Washington, Nov.13 : Some aides of Alaska Governor and Republican vice-presidential candidate Sarah Palin, and experts have said that her decision to repeatedly firing back at critics is not a good idea, and warned that it could rebound on her politically.
"She wants to rehabilitate her image and get everyone to love her again. If I were advising her, I'd say, say it once and then stop. You protest too much. You start to look a little foolish," the Washington Post quoted Larry Persily, a former Palin aide, as saying.
Dan Schnur, who runs the University of Southern California's Institute of Politics, said that the challenge is simple: "Feed the media beast or it's going to feed on you."
"In a remarkably short period of time, Sarah Palin has become the most polarizing American politician since, well, Hillary Clinton. Some people will watch her and roll their eyes, but those aren't the people who vote in Republican presidential primaries," he added. For a vice-presidential nominee who never held a news conference, Palin is on a television blitz. Media organizations, stoking the buzz that she might make a White House run in 2012, can't get enough of the woman who was both hailed as a moose-hunting maverick and blamed for John McCain's defeat.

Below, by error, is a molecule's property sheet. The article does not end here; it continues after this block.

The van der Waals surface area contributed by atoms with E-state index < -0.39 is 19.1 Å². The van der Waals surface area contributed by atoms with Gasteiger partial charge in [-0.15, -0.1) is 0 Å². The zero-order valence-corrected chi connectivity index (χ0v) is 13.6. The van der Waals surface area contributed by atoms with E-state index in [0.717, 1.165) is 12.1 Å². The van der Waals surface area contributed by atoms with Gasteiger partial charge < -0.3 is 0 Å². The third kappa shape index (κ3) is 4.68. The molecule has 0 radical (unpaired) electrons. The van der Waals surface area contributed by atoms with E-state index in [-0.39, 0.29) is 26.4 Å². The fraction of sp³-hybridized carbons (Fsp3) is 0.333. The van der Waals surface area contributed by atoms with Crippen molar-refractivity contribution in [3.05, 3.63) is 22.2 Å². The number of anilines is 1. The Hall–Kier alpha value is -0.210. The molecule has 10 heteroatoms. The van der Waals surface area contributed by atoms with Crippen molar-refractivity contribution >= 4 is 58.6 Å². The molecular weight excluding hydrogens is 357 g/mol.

According to the paper, Palin is clearly in need of some image rehab. Her stumbling interview with CBS's Katie Couric, mocked by Tina Fey on "Saturday Night Live," sent her stock tumbling, and by Election Day, polls showed that a majority of Americans felt she was unqualified to be vice president.
Palin now insists that she wasn't muzzled and that, despite evidence to the contrary, there was no tension between her and the McCain team.
Palin has already held forth from her Wasilla kitchen, and yesterday, she spoke again about her travails and what needs to be done to give the Republican party a boost at a gathering of Republican governors in Miami.
She appeared far more relaxed than she did during the campaign. Drawing on her considerable reserves of charm, she is using the media to complain about unfair media coverage.